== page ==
PubMed

    Jia, Chuanyi; Fan, Weiliu; Yang, Fei; Zhao, Xian; Sun, Honggang; Li, Pan; Liu, Li

    2013-06-11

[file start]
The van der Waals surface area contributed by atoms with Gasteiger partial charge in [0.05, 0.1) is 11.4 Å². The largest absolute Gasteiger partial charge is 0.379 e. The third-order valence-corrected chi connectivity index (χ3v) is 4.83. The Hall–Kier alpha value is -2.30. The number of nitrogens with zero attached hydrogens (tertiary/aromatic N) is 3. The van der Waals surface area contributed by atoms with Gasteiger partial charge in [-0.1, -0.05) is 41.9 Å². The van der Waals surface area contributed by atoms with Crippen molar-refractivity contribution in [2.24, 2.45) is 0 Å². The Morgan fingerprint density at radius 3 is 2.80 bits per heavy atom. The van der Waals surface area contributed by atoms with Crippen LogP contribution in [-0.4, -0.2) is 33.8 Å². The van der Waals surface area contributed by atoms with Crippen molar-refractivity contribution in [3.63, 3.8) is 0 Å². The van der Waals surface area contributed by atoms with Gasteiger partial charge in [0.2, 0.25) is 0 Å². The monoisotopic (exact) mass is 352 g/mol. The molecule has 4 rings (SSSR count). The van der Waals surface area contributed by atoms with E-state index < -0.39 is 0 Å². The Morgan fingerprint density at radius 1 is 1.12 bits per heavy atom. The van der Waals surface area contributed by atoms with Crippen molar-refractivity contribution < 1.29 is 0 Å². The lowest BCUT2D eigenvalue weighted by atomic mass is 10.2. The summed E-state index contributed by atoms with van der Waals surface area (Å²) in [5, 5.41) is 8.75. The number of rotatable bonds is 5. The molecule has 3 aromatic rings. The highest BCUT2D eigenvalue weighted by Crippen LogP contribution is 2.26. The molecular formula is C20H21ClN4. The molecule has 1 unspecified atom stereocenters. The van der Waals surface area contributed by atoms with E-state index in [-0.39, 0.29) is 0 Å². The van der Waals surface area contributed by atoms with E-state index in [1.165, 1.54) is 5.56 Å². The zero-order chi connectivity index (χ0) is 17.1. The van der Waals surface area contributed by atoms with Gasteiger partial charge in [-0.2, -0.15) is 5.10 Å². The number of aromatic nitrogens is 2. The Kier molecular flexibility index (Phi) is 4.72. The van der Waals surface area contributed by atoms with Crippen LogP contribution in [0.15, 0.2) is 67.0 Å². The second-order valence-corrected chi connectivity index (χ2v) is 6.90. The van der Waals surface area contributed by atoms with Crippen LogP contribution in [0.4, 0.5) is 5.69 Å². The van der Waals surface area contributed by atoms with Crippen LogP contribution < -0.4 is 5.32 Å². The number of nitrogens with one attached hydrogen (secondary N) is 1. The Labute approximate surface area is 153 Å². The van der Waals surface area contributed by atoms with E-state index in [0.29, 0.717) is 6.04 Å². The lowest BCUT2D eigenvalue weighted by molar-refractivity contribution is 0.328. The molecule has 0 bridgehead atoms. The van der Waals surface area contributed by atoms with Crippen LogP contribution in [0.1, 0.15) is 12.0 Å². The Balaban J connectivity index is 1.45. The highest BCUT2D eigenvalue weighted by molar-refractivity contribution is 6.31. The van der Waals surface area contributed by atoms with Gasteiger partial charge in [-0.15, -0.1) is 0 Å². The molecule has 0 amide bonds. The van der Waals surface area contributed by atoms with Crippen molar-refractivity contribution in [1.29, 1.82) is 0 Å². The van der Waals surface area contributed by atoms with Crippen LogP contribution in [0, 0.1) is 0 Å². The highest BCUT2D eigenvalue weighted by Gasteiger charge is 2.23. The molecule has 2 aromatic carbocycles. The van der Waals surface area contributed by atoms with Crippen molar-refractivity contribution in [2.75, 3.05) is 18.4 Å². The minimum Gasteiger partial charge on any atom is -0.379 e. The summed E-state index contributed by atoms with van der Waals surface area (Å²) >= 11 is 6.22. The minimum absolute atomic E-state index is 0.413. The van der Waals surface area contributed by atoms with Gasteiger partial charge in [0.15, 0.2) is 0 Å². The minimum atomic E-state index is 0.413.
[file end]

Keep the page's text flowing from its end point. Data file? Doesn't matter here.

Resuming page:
Water adsorption and decomposition on stoichiometrically perfect and oxygen vacancy containing ZnGa2O4 (100), (110), and (111) surfaces were investigated through periodic density functional theory (DFT) calculations. The results demonstrated that water adsorption and decomposition are surface-structure-sensitive processes. On a stoichiometrically perfect surface, the most stable molecular adsorption that could take place involved the generation of hydrogen bonds. For dissociative adsorption, the adsorption energy of the (111) surface was more than 4 times the energies of the other two surfaces, indicating it to be the best surface for water decomposition. A detailed comparison of these three surfaces showed that the primary reason for this observation was the special electronic state of the (111) surface. When water dissociated on the (111) surface, the special Ga3c-4s and 4p hybridization states at the Fermi level had an obvious downshift to the lower energies. This large energy gain greatly promoted the dissociation of water. Because the generation of O(3c) vacancy defects on the (100) and (110) surfaces could increase the stability of the dissociative adsorption states with few changes to the energy barrier, this type of defect would make the decomposition of water molecules more favorable. However, for the (111) surface, the generation of vacancy defects could decrease the stability of the dissociative adsorption states and significantly increase their energy barriers. Therefore, the decomposition of water molecules on the oxygen vacancy defective (111) surface would be less favorable than the perfect (111) surface. These findings on the decomposition of H2O on the ZnGa2O4 surfaces can be used toward the synthesis of water-splitting catalysts. PMID:23682995